The Oregon Shakespeare Festival is the big draw in Ashland, but it’s not the only game in town. The lively and comfortable Oregon Cabaret Theatre (where you can get food and drinks with your show) opens a new production on Friday, July 5, of that crackling musical comedy Legally Blonde, which upends gender assumptions and Harvard Law School through Sept. 1.

And for longtime Ashland visitors, the relatively new Rogue Theater Company (it began in 2019) offers a lot of familiar faces, featuring former and current OSF actors Robin Goodrin Nordli, Linda Alper, Denis Arndt, Michael J. Hume, Vilma Silva, Barry Kraft, and many more. Longtime favorite Dan Donohue, who created memorable performances as Iago, Mercutio and a compelling Hamlet among other roles at OSF before moving on to Broadway and elsewhere, is back in town and starring for Rogue Theater in the comedy Stones in His Pockets, with fellow OSF alum Ray Porter. The show runs July 17-Aug. 4 — and if you have a thirst for even more, note that performances are at Grizzly Peak Winery.

Do we detect a killer on the loose?

Bonnie Auguston as Vera Claythorne and Tom Walton as Philip Lombard in Agatha Christie's "And Then There Were None." Photo courtesy Clackamas Repertory Theatre.
Bonnie Auguston as Vera Claythorne and Tom Walton as Philip Lombard in Agatha Christie’s “And Then There Were None.” Photo courtesy Clackamas Repertory Theatre.

Murder, she wrote. In fact, when it comes to craftily plotted murder mysteries, Agatha Christie pretty much wrote the book on the subject. Clackamas Rep is sailing into its second week of Dame Agatha’s And Then There Were None, the stage version of a book that’s sold more than 100 million copies since its debut in 1939. (It was released in England under a truly racist title; its U.S. release the following year changed the name to the vastly more acceptable And Then There Were None.)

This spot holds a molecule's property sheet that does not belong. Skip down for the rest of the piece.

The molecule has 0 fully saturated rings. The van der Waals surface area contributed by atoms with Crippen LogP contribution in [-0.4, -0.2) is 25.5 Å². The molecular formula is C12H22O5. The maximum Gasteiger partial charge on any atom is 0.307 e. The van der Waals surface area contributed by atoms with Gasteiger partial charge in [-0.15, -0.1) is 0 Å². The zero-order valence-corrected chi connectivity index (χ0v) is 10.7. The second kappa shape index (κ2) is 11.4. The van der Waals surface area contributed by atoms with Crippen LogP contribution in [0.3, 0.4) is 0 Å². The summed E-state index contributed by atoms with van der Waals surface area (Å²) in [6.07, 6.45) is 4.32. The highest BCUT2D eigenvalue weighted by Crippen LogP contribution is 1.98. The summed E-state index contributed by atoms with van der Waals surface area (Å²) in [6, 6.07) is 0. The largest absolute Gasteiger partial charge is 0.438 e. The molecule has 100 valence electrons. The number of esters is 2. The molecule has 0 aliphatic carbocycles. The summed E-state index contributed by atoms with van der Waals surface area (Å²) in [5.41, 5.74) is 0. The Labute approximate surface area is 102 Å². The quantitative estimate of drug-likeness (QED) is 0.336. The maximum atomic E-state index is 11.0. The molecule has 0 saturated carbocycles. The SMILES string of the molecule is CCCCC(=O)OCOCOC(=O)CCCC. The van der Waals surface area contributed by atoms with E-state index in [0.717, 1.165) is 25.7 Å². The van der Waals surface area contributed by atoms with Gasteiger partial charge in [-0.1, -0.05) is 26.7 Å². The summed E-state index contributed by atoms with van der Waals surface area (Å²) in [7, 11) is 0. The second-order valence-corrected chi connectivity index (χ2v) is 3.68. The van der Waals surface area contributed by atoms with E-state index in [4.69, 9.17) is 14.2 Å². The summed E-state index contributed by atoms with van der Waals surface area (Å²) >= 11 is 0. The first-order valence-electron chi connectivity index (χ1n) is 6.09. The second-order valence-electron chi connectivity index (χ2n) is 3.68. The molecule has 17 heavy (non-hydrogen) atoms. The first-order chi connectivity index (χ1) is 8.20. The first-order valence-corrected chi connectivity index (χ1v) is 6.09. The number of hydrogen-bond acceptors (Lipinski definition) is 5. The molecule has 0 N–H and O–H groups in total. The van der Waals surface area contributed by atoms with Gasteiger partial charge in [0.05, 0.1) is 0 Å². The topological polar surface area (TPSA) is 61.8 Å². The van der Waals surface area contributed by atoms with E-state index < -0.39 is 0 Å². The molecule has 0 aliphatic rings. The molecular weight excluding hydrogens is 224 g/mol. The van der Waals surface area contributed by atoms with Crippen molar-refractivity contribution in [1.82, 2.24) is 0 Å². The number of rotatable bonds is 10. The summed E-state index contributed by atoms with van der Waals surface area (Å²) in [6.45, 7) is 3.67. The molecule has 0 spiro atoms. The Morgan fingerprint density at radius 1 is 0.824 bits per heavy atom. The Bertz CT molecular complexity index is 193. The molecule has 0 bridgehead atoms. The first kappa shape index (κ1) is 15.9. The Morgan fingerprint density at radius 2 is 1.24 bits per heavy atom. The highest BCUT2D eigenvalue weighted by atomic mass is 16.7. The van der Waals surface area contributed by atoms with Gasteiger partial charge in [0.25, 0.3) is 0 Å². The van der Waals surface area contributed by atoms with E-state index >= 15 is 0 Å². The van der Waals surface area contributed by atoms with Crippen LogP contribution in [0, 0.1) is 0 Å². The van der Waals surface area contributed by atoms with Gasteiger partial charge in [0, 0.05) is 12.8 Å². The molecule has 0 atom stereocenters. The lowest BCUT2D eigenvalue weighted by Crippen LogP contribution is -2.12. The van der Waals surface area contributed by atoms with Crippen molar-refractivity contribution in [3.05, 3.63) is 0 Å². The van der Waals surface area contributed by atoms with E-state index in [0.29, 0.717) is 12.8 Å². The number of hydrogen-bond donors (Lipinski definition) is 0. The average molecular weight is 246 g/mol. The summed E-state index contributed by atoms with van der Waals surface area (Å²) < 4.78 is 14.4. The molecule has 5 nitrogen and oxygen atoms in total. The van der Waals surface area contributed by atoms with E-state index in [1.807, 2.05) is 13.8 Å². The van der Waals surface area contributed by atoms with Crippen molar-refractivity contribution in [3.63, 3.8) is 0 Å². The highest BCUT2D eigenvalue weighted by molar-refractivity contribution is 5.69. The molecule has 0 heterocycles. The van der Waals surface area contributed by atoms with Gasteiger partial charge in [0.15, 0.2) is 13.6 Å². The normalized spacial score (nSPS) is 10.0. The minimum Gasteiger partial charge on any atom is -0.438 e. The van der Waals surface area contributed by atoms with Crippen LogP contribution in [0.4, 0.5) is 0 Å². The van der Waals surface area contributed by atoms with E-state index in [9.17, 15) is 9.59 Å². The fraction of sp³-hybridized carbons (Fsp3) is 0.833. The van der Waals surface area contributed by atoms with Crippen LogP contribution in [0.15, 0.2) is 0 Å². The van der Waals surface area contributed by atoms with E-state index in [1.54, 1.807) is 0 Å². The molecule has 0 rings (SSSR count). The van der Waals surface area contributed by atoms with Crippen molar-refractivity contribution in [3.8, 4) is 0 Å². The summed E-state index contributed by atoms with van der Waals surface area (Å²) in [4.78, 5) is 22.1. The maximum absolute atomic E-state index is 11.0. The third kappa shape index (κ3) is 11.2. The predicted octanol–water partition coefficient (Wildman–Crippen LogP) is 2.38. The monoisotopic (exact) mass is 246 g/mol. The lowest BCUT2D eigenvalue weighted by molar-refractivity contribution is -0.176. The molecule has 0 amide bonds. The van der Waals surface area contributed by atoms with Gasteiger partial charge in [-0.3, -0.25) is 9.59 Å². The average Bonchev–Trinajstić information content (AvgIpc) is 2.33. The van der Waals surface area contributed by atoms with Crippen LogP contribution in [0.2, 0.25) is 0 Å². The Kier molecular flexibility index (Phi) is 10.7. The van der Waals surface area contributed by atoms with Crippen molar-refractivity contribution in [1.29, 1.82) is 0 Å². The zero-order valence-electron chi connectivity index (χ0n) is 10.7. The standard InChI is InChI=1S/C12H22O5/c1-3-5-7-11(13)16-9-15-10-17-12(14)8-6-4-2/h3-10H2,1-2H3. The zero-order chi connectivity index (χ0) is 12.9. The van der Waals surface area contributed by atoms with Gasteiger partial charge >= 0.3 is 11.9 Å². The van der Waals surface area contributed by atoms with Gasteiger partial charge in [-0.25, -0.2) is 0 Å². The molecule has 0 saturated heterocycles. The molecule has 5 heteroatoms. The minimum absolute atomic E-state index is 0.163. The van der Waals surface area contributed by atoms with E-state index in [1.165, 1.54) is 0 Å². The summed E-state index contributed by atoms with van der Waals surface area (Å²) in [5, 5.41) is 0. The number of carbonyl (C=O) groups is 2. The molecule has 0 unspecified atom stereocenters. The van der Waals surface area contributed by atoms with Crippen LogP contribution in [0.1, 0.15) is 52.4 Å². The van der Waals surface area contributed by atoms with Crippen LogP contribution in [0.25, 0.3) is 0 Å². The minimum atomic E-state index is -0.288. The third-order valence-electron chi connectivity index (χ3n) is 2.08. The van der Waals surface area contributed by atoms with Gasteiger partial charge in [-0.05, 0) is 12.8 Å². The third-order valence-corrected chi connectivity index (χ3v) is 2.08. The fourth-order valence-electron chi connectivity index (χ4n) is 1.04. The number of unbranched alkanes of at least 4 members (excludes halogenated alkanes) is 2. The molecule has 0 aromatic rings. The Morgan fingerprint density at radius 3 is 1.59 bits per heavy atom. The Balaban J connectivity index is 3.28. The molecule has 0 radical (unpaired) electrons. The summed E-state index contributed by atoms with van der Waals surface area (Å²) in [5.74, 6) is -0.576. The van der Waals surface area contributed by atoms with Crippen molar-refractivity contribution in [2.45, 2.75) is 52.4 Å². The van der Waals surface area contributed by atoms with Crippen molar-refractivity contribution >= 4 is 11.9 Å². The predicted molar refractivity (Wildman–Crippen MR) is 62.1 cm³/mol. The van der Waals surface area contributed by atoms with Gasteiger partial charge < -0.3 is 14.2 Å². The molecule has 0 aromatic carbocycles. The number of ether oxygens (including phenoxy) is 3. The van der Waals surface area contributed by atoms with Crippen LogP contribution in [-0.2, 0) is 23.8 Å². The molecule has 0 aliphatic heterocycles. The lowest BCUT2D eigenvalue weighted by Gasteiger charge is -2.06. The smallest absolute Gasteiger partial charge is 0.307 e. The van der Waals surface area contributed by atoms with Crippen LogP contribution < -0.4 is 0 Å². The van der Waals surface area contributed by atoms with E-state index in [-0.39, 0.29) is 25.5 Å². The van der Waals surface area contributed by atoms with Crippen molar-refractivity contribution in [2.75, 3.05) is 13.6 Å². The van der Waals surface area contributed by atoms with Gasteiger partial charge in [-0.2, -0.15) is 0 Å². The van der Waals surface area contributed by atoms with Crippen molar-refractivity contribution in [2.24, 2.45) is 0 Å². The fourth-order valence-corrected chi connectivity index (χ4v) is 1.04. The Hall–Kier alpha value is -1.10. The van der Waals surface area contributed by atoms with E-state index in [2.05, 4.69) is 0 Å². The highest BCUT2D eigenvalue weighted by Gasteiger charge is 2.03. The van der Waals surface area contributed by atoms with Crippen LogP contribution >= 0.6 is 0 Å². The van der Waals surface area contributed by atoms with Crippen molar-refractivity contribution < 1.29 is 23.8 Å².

In brief: Eight people are invited to an isolated island off the Devon coast, where they’re met by a butler and a cook/housekeeper. One by one, they all end up dead — and that’s just the beginning. Inside Clackamas Rep’s cool and comfortable home space at Clackamas Community College, where the show continues through July 21, we detect a cast of reliable veterans including Tim Blough, Tom Walton, Jayne Stevens, Alan King, Cyndy Smith-English, Jayson Shanafelt, Tom Mounsey, Bonnie Auguston, Matthew Sunderland, and Mark Schwahn, all under the direction of David Smith-English. Whodunnit, how, and why? It wasn’t us, we swear. We didn’t even exist in 1939.


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Music, Maestro, Please

Music and theater go together like, well, musical theater, and July has plenty to go around, from the jukebox musical Jersey Boys to the Beautiful sounds of Carole King to the Broadway tour of Stephen Sondheim’s Company, a summer run of Spring Awakening, and even a Dogfight. Take a gander:

From left: Russell Fischer, Nick Serrone, Tyler Caffall, and Diego Solan Kjelland in "the musical "Jersey Boys" at Lakewood Theatre. Photo by Triumph Photography.
From left: Russell Fischer, Nick Serrone, Tyler Caffall, and Diego Solan Kjelland in “the musical “Jersey Boys.” Photo by Triumph Photography.

Beginning July 12 and continuing through Aug. 18, Lakewood Theatre slips back into the days of tight harmonies and transistor radios with Jersey Boys, the summery jukebox musical about Frankie Valli and The Four Seasons. (Kids, look it up. Better yet, listen up: This stuff was smooth.) Isaac Lamb directs a cast led by Russell Fischer, a six-year veteran of the Broadway production (where it ran from 2005 to 2017, and soon after reopened Off-Broadway) and a member of The Doo Wop Project. Among the evening’s hit tunes are the evergreens Sherry, Big Girls Don’t Cry, and Can’t Take My Eyes Off of You.